As for results… well so far I was guided to the Connecticut School of Broadcasting on Monday, took a tour on Tuesday, and got accepted in the program on Wednesday. I didn’t expect an answer so soon, but there ya go. As I always say when something miraculous happens: you can call it coincidence if you want to, but I know an act of God when I see one.

As for the lesson learned here, if you want an answer from God, you have to trust he’ll answer it and wait for the answer. There’s a lot more that goes to that, but that’s the short answer. Sure, it was a healthy diet, but I missed my meats, my snacks, my cookies! It was a big sacrifice for a big cause. I feel as though God heard my plea and gave me my answer. And now that I’ve survived this, I think I can handle the real Daniel fast. But I’m not in a hurry to do that just yet.

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7 comments on “the daniel fast (10 days)
  1. [...] knew changes were going to happen. I even went on a 10 day fast and no sooner was that over did my life begin to change. I’m a very spiritual person. I have [...]

  2. Melinda says:

    How ironic that this would come up on your blog at this time! though I’m sure it’s one of those “God things” and not an accident!

    I actually just went through a thing with a church- actually with a specific group in the church. I think you know I’ve been between churches in the past few months, and lately I’ve been going to a particular (large-ish) church that I like- the senior pastor is a very gifted speaker. Long story short, I discovered that the church’s singles group was pushing a weeklong “daniel fast”- except in their version of it, you were supposed to eat nothing but veggies and water. Literally, if you can’t grow it in your backyard garden, don’t eat it. Furthermore this was not planned at all- the singles pastor just woke up and decided that “this week we should fast”.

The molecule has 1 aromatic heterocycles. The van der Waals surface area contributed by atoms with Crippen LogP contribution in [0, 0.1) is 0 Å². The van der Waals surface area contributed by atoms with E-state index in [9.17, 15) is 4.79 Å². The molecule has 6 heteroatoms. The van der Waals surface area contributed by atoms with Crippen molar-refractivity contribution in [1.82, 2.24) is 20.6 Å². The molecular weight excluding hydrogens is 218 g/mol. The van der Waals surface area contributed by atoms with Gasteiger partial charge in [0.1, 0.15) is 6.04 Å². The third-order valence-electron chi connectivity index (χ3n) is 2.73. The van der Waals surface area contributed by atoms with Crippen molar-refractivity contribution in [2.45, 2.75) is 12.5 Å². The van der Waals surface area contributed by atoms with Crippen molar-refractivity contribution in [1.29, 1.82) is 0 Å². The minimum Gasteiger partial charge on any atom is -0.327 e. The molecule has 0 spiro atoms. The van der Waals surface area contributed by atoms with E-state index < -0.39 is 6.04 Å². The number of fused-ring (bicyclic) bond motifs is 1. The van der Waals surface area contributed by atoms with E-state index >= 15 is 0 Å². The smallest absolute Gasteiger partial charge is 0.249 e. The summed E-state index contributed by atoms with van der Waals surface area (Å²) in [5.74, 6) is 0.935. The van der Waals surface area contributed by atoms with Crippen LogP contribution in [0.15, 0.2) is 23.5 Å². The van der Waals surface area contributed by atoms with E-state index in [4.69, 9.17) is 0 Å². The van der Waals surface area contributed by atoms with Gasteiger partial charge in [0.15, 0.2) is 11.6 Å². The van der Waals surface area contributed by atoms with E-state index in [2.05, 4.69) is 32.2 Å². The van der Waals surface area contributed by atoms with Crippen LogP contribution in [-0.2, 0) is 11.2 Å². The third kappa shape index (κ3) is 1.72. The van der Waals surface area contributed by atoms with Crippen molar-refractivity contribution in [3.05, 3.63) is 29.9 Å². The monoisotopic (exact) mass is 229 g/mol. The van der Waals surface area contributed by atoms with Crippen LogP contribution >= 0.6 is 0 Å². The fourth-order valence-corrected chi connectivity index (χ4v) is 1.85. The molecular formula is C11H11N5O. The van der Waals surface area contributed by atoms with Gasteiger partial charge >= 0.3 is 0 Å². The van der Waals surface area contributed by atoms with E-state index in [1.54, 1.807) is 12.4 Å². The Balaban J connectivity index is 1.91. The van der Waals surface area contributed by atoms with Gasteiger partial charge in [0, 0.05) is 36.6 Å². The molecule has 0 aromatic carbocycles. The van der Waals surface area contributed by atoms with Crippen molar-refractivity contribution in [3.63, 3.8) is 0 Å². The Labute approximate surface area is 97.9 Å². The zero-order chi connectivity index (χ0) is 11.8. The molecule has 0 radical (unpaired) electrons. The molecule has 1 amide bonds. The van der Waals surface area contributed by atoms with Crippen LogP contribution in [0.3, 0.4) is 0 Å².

Irritating. Not because I’m opposed to fasting- quite the opposite- but I’m bothered by the lack of planning, and also I think corporate fasting is something that should be handled very carefully. When you’ve got a group of 75 or 100 people, and “guess what, we’re all gonna fast”, I would fear that someone will fast due to peer pressure, not a desire to grow closer to God, get answers to prayer, etc. Also with that many people, statistically you have to assume that some of them are going to have medical conditions affecting their ability to fast, like diabetes, eating disorders, etc.